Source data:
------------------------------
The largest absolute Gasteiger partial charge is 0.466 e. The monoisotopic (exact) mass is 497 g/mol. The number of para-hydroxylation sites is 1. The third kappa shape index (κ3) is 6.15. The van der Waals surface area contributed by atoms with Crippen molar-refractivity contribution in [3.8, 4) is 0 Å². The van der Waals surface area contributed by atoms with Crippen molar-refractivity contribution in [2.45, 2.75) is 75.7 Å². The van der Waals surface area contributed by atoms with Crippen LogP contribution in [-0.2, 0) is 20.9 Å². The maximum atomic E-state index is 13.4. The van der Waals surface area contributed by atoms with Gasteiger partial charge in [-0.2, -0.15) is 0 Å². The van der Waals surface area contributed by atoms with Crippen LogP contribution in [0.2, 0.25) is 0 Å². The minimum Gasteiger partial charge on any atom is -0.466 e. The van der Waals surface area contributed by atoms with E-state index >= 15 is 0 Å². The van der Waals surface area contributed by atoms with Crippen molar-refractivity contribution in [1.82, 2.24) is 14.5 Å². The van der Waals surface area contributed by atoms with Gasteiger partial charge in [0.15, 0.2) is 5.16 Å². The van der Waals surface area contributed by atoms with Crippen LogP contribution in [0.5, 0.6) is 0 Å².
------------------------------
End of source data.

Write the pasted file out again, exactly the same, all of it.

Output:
The largest absolute Gasteiger partial charge is 0.466 e. The monoisotopic (exact) mass is 497 g/mol. The number of para-hydroxylation sites is 1. The third kappa shape index (κ3) is 6.15. The van der Waals surface area contributed by atoms with Crippen molar-refractivity contribution in [3.8, 4) is 0 Å². The van der Waals surface area contributed by atoms with Crippen molar-refractivity contribution in [2.45, 2.75) is 75.7 Å². The van der Waals surface area contributed by atoms with Crippen LogP contribution in [-0.2, 0) is 20.9 Å². The maximum atomic E-state index is 13.4. The van der Waals surface area contributed by atoms with Gasteiger partial charge in [-0.2, -0.15) is 0 Å². The van der Waals surface area contributed by atoms with Crippen LogP contribution in [0.2, 0.25) is 0 Å². The minimum Gasteiger partial charge on any atom is -0.466 e. The van der Waals surface area contributed by atoms with E-state index >= 15 is 0 Å². The van der Waals surface area contributed by atoms with Crippen molar-refractivity contribution in [1.82, 2.24) is 14.5 Å². The van der Waals surface area contributed by atoms with Gasteiger partial charge in [0.15, 0.2) is 5.16 Å². The van der Waals surface area contributed by atoms with Crippen LogP contribution in [0.5, 0.6) is 0 Å².